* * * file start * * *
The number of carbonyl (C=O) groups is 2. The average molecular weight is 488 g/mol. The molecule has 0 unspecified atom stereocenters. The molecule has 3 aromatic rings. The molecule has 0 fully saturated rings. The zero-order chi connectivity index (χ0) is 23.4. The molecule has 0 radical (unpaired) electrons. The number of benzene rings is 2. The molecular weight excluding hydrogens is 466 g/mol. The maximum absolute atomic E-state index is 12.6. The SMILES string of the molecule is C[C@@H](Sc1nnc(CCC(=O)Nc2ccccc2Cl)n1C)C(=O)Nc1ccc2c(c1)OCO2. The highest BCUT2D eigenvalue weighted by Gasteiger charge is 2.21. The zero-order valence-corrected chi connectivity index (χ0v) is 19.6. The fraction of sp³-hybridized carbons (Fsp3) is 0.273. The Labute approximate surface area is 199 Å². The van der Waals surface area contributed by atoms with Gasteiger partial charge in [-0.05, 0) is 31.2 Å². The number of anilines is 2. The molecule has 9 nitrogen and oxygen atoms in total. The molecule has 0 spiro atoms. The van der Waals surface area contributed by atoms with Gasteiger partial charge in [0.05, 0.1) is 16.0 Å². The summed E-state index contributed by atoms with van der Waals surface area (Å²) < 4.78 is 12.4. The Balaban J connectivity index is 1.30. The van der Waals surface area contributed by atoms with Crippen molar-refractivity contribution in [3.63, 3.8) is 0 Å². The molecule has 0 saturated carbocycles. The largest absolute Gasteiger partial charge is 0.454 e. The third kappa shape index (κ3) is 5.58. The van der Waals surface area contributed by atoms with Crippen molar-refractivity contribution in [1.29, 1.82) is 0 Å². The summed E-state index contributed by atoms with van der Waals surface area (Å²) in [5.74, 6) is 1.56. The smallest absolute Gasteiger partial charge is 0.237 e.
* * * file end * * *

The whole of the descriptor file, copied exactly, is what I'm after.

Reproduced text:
The number of carbonyl (C=O) groups is 2. The average molecular weight is 488 g/mol. The molecule has 0 unspecified atom stereocenters. The molecule has 3 aromatic rings. The molecule has 0 fully saturated rings. The zero-order chi connectivity index (χ0) is 23.4. The molecule has 0 radical (unpaired) electrons. The number of benzene rings is 2. The molecular weight excluding hydrogens is 466 g/mol. The maximum absolute atomic E-state index is 12.6. The SMILES string of the molecule is C[C@@H](Sc1nnc(CCC(=O)Nc2ccccc2Cl)n1C)C(=O)Nc1ccc2c(c1)OCO2. The highest BCUT2D eigenvalue weighted by Gasteiger charge is 2.21. The zero-order valence-corrected chi connectivity index (χ0v) is 19.6. The fraction of sp³-hybridized carbons (Fsp3) is 0.273. The Labute approximate surface area is 199 Å². The van der Waals surface area contributed by atoms with Gasteiger partial charge in [-0.05, 0) is 31.2 Å². The number of anilines is 2. The molecule has 9 nitrogen and oxygen atoms in total. The molecule has 0 spiro atoms. The van der Waals surface area contributed by atoms with Gasteiger partial charge in [0.05, 0.1) is 16.0 Å². The summed E-state index contributed by atoms with van der Waals surface area (Å²) < 4.78 is 12.4. The Balaban J connectivity index is 1.30. The van der Waals surface area contributed by atoms with Crippen molar-refractivity contribution in [3.63, 3.8) is 0 Å². The molecule has 0 saturated carbocycles. The largest absolute Gasteiger partial charge is 0.454 e. The third kappa shape index (κ3) is 5.58. The van der Waals surface area contributed by atoms with Crippen molar-refractivity contribution in [1.29, 1.82) is 0 Å². The summed E-state index contributed by atoms with van der Waals surface area (Å²) in [5.74, 6) is 1.56. The smallest absolute Gasteiger partial charge is 0.237 e.